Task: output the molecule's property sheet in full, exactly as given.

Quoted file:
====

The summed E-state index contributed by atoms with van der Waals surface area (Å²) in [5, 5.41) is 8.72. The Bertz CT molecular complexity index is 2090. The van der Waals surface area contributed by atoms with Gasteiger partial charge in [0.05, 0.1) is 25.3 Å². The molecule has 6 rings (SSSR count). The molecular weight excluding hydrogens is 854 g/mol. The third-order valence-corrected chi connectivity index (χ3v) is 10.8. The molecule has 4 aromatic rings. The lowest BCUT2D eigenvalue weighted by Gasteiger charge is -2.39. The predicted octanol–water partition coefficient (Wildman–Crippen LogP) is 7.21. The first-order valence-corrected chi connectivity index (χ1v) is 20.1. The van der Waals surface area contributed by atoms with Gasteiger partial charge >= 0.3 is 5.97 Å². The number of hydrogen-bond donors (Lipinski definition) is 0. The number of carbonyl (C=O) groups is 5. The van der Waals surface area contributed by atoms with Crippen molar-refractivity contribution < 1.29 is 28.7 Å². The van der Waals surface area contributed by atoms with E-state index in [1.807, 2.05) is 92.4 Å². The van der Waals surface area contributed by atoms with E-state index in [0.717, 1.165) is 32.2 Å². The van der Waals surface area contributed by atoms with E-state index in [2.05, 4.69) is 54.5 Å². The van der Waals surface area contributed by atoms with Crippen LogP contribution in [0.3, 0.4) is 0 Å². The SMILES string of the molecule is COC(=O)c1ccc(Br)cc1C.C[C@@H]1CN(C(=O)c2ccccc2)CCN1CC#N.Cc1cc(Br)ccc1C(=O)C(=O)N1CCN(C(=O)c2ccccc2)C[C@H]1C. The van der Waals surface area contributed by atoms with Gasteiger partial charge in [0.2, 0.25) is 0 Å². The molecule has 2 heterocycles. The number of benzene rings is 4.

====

The summed E-state index contributed by atoms with van der Waals surface area (Å²) in [5, 5.41) is 8.72. The Bertz CT molecular complexity index is 2090. The van der Waals surface area contributed by atoms with Gasteiger partial charge in [0.05, 0.1) is 25.3 Å². The molecule has 6 rings (SSSR count). The molecular weight excluding hydrogens is 854 g/mol. The third-order valence-corrected chi connectivity index (χ3v) is 10.8. The molecule has 4 aromatic rings. The lowest BCUT2D eigenvalue weighted by Gasteiger charge is -2.39. The predicted octanol–water partition coefficient (Wildman–Crippen LogP) is 7.21. The first-order valence-corrected chi connectivity index (χ1v) is 20.1. The van der Waals surface area contributed by atoms with Gasteiger partial charge >= 0.3 is 5.97 Å². The number of hydrogen-bond donors (Lipinski definition) is 0. The number of carbonyl (C=O) groups is 5. The van der Waals surface area contributed by atoms with Crippen molar-refractivity contribution < 1.29 is 28.7 Å². The van der Waals surface area contributed by atoms with E-state index in [1.807, 2.05) is 92.4 Å². The van der Waals surface area contributed by atoms with E-state index in [0.717, 1.165) is 32.2 Å². The van der Waals surface area contributed by atoms with E-state index in [2.05, 4.69) is 54.5 Å². The van der Waals surface area contributed by atoms with Crippen LogP contribution in [0.3, 0.4) is 0 Å². The SMILES string of the molecule is COC(=O)c1ccc(Br)cc1C.C[C@@H]1CN(C(=O)c2ccccc2)CCN1CC#N.Cc1cc(Br)ccc1C(=O)C(=O)N1CCN(C(=O)c2ccccc2)C[C@H]1C. The van der Waals surface area contributed by atoms with Gasteiger partial charge in [0.2, 0.25) is 0 Å². The molecule has 2 heterocycles. The number of benzene rings is 4.